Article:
Volume VI, Issue 15

April 15, 2019
Patient satisfaction doubles when docs address bad reviews 
Tony Abraham reports for Healthcare Dive on 4/12/19:

Patientpop surveyed 839 patients on their experiences with online reviews. Patients like when their doctors respond directly to the bad reviews they post online, nearly doubling patient satisfaction rates and dropping the rate of dissatisfaction by as much as 59%, according to a survey from the practice management software company. Google was the most popular website for posting reviews among those surveyed, followed by the practice's site, Yelp and Facebook.
Yevgeniy Feyman, co-author of the Manhattan Institute report Yelp for Health, said at Health Datapalooza last year providers should be more responsive to patients posting about their experiences online. "We're moving to a health system where patient ratings are becoming more important, where top down ratings are really inaccessible to patients and probably not that useful," he said.
Healthcare entities quietly ramp up lobbying efforts to thwart Medicare-for-All
Jeff Stein reports for the Washington Post on 4/12/19:
At a company town hall meeting in late February, a UnitedHealthcare executive assured employees that the private health insurance giant was indeed working to undercut support for Democratic lawmakers' push for Medicare-for-All. But the company, he said, is trying to tread lightly. The remarks come amid a broader push from the health insurance industry to prevent legislation to enact Medicare-for-All from getting off the ground, including by trying to direct Democrats toward more centrist efforts and reject plans that would effectively legislate many of the companies out of existence. Congressional Democrats, including some of the party's leading 2020 presidential contenders, are pushing proposals that would establish a single-payer health-care system in which all Americans would receive government insurance. Legislation in both the House and the Senate would outlaw coverage that is duplicative with generous government plans, reducing the multibillion-dollar health insurance industry to a small, supplemental role.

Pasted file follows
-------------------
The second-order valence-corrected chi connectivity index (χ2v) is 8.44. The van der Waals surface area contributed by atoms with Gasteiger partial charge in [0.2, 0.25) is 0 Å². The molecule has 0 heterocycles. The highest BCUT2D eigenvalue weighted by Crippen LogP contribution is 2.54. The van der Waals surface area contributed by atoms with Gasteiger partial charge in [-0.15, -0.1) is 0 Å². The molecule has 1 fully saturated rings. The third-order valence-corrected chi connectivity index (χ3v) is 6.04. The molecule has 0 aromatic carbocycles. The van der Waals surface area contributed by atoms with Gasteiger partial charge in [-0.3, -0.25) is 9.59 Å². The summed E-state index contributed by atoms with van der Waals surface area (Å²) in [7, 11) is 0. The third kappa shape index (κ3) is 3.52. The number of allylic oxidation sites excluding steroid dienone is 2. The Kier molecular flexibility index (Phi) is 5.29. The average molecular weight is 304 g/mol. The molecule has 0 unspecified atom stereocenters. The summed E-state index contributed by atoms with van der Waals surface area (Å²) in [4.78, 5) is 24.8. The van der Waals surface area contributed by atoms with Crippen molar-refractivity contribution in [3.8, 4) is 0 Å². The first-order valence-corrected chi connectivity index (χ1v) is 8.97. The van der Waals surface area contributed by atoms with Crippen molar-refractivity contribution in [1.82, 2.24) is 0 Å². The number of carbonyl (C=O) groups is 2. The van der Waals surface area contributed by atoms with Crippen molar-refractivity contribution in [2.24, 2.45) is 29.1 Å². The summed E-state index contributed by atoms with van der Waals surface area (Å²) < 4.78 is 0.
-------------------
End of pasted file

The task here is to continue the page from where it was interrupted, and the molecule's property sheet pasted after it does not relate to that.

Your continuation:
According to Mr. Stein:
The bills are still long-shot proposals that are near-universally opposed by Republicans, and their passage into law would require Democrats to take the White House in 2020 and win sizable majorities in both chambers of Congress. But they have moved from a fringe position among Democratic lawmakers to a goal that is broadly embraced by much of the party. Facing this threat, some private health companies are mounting a lobbying offensive, sending literature to staff members on Capitol Hill, starting advertising campaigns, and regularly warning politicians, reporters and the public about the dangers of a single-payer system.
(NOTE: Paywall may apply.)
Medscape Physician Compensation Report 2019
Leslie Kane brings us the latest account of doctor's salaries in an April 10, 2019 post.

This annual report is the most comprehensive and widely used physician salary survey in the U.S., according to Medscape. The report represents almost 20,000 physicians in more than 30 specialties with salary information, number of hours worked, amount of time spent seeing patients, what they find most rewarding and challenging about their jobs, and more.
(Complimentary log may be required.)  



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Florida Health Industry Week in Review is published every Monday by

Each Monday morning, we share the top healthcare headlines of the previous week and summarize
What Happened (WH) and
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